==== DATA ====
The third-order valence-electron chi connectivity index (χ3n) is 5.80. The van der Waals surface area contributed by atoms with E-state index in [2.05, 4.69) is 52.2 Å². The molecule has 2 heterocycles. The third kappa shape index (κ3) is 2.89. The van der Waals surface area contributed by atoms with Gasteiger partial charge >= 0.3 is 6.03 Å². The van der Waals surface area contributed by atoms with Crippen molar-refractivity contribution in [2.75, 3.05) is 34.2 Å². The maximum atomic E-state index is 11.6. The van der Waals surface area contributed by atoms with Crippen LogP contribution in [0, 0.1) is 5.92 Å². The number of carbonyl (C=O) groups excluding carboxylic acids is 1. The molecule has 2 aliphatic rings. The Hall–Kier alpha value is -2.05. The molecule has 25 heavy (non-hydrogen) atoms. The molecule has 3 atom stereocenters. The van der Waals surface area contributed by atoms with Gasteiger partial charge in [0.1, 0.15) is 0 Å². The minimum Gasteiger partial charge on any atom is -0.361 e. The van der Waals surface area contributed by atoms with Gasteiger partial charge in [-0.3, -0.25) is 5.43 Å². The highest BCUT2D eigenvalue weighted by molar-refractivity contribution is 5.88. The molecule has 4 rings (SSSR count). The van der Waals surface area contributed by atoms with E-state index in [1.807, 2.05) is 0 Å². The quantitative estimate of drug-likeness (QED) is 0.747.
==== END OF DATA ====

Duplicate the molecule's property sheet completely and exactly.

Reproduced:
The third-order valence-electron chi connectivity index (χ3n) is 5.80. The van der Waals surface area contributed by atoms with E-state index in [2.05, 4.69) is 52.2 Å². The molecule has 2 heterocycles. The third kappa shape index (κ3) is 2.89. The van der Waals surface area contributed by atoms with Gasteiger partial charge >= 0.3 is 6.03 Å². The van der Waals surface area contributed by atoms with Crippen molar-refractivity contribution in [2.75, 3.05) is 34.2 Å². The maximum atomic E-state index is 11.6. The van der Waals surface area contributed by atoms with Crippen LogP contribution in [0, 0.1) is 5.92 Å². The number of carbonyl (C=O) groups excluding carboxylic acids is 1. The molecule has 2 aliphatic rings. The Hall–Kier alpha value is -2.05. The molecule has 25 heavy (non-hydrogen) atoms. The molecule has 3 atom stereocenters. The van der Waals surface area contributed by atoms with Gasteiger partial charge in [0.1, 0.15) is 0 Å². The minimum Gasteiger partial charge on any atom is -0.361 e. The van der Waals surface area contributed by atoms with Gasteiger partial charge in [-0.3, -0.25) is 5.43 Å². The highest BCUT2D eigenvalue weighted by molar-refractivity contribution is 5.88. The molecule has 4 rings (SSSR count). The van der Waals surface area contributed by atoms with E-state index in [1.807, 2.05) is 0 Å². The quantitative estimate of drug-likeness (QED) is 0.747.